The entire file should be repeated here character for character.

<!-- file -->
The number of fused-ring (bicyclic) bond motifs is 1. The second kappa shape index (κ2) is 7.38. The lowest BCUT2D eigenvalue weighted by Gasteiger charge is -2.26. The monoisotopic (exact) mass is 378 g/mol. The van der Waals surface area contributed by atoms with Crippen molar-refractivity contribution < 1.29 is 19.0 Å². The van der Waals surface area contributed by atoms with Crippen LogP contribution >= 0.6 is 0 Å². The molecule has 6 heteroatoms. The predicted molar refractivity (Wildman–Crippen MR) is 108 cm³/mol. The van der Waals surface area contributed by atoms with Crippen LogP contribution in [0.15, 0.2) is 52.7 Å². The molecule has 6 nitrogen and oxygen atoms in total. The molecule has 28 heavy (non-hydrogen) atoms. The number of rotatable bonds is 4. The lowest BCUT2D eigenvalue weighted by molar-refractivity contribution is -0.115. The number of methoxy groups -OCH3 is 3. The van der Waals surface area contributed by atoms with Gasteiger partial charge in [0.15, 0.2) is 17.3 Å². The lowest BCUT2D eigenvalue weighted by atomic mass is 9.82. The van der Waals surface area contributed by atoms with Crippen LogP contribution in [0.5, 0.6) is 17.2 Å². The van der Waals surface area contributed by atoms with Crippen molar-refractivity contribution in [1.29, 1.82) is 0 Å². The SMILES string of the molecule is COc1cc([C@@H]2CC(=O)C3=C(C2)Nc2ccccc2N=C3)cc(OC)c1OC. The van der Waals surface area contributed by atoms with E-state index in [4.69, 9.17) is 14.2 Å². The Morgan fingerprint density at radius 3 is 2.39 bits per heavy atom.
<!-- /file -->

The number of fused-ring (bicyclic) bond motifs is 1. The second kappa shape index (κ2) is 7.38. The lowest BCUT2D eigenvalue weighted by Gasteiger charge is -2.26. The monoisotopic (exact) mass is 378 g/mol. The van der Waals surface area contributed by atoms with Crippen molar-refractivity contribution < 1.29 is 19.0 Å². The van der Waals surface area contributed by atoms with Crippen LogP contribution >= 0.6 is 0 Å². The molecule has 6 heteroatoms. The predicted molar refractivity (Wildman–Crippen MR) is 108 cm³/mol. The van der Waals surface area contributed by atoms with Crippen LogP contribution in [0.15, 0.2) is 52.7 Å². The molecule has 6 nitrogen and oxygen atoms in total. The molecule has 28 heavy (non-hydrogen) atoms. The number of rotatable bonds is 4. The lowest BCUT2D eigenvalue weighted by molar-refractivity contribution is -0.115. The number of methoxy groups -OCH3 is 3. The van der Waals surface area contributed by atoms with Gasteiger partial charge in [0.15, 0.2) is 17.3 Å². The lowest BCUT2D eigenvalue weighted by atomic mass is 9.82. The van der Waals surface area contributed by atoms with Crippen LogP contribution in [0.5, 0.6) is 17.2 Å². The van der Waals surface area contributed by atoms with Crippen molar-refractivity contribution in [1.29, 1.82) is 0 Å². The SMILES string of the molecule is COc1cc([C@@H]2CC(=O)C3=C(C2)Nc2ccccc2N=C3)cc(OC)c1OC. The van der Waals surface area contributed by atoms with E-state index in [4.69, 9.17) is 14.2 Å². The Morgan fingerprint density at radius 3 is 2.39 bits per heavy atom.